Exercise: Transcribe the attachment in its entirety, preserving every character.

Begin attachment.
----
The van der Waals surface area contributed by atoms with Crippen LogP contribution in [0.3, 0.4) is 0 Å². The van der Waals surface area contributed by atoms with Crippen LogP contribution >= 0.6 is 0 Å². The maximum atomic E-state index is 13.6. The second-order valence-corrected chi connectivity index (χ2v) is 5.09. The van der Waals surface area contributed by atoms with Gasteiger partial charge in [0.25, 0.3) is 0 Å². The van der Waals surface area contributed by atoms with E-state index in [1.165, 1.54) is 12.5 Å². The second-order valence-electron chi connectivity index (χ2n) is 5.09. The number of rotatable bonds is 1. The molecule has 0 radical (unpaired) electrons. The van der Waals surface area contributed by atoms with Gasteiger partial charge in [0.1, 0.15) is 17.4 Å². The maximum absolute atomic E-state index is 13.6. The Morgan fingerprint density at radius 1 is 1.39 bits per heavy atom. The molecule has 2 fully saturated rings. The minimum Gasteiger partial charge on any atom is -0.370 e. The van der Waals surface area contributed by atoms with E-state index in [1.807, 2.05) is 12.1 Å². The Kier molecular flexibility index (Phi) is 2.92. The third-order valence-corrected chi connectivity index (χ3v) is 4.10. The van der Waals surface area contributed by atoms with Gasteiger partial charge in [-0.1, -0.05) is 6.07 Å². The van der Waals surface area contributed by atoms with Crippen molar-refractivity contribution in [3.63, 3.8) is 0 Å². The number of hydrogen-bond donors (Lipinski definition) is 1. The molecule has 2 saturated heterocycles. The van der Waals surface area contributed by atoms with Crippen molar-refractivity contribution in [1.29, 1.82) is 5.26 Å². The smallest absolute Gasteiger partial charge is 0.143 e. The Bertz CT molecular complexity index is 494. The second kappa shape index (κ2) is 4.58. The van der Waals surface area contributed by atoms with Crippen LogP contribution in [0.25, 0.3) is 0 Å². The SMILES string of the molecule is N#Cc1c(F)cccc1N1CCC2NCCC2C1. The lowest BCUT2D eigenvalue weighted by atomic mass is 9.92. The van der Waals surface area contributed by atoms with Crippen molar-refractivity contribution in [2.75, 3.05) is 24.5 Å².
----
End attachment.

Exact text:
The van der Waals surface area contributed by atoms with Crippen LogP contribution in [0.3, 0.4) is 0 Å². The van der Waals surface area contributed by atoms with Crippen LogP contribution >= 0.6 is 0 Å². The maximum atomic E-state index is 13.6. The second-order valence-corrected chi connectivity index (χ2v) is 5.09. The van der Waals surface area contributed by atoms with Gasteiger partial charge in [0.25, 0.3) is 0 Å². The van der Waals surface area contributed by atoms with E-state index in [1.165, 1.54) is 12.5 Å². The second-order valence-electron chi connectivity index (χ2n) is 5.09. The number of rotatable bonds is 1. The molecule has 0 radical (unpaired) electrons. The van der Waals surface area contributed by atoms with Gasteiger partial charge in [0.1, 0.15) is 17.4 Å². The maximum absolute atomic E-state index is 13.6. The Morgan fingerprint density at radius 1 is 1.39 bits per heavy atom. The molecule has 2 fully saturated rings. The minimum Gasteiger partial charge on any atom is -0.370 e. The van der Waals surface area contributed by atoms with E-state index in [1.807, 2.05) is 12.1 Å². The Kier molecular flexibility index (Phi) is 2.92. The third-order valence-corrected chi connectivity index (χ3v) is 4.10. The van der Waals surface area contributed by atoms with Gasteiger partial charge in [-0.1, -0.05) is 6.07 Å². The van der Waals surface area contributed by atoms with Crippen molar-refractivity contribution in [3.63, 3.8) is 0 Å². The number of hydrogen-bond donors (Lipinski definition) is 1. The molecule has 2 saturated heterocycles. The van der Waals surface area contributed by atoms with Crippen molar-refractivity contribution in [1.29, 1.82) is 5.26 Å². The smallest absolute Gasteiger partial charge is 0.143 e. The Bertz CT molecular complexity index is 494. The second kappa shape index (κ2) is 4.58. The van der Waals surface area contributed by atoms with Crippen LogP contribution in [0.25, 0.3) is 0 Å². The SMILES string of the molecule is N#Cc1c(F)cccc1N1CCC2NCCC2C1. The lowest BCUT2D eigenvalue weighted by atomic mass is 9.92. The van der Waals surface area contributed by atoms with Crippen molar-refractivity contribution in [2.75, 3.05) is 24.5 Å².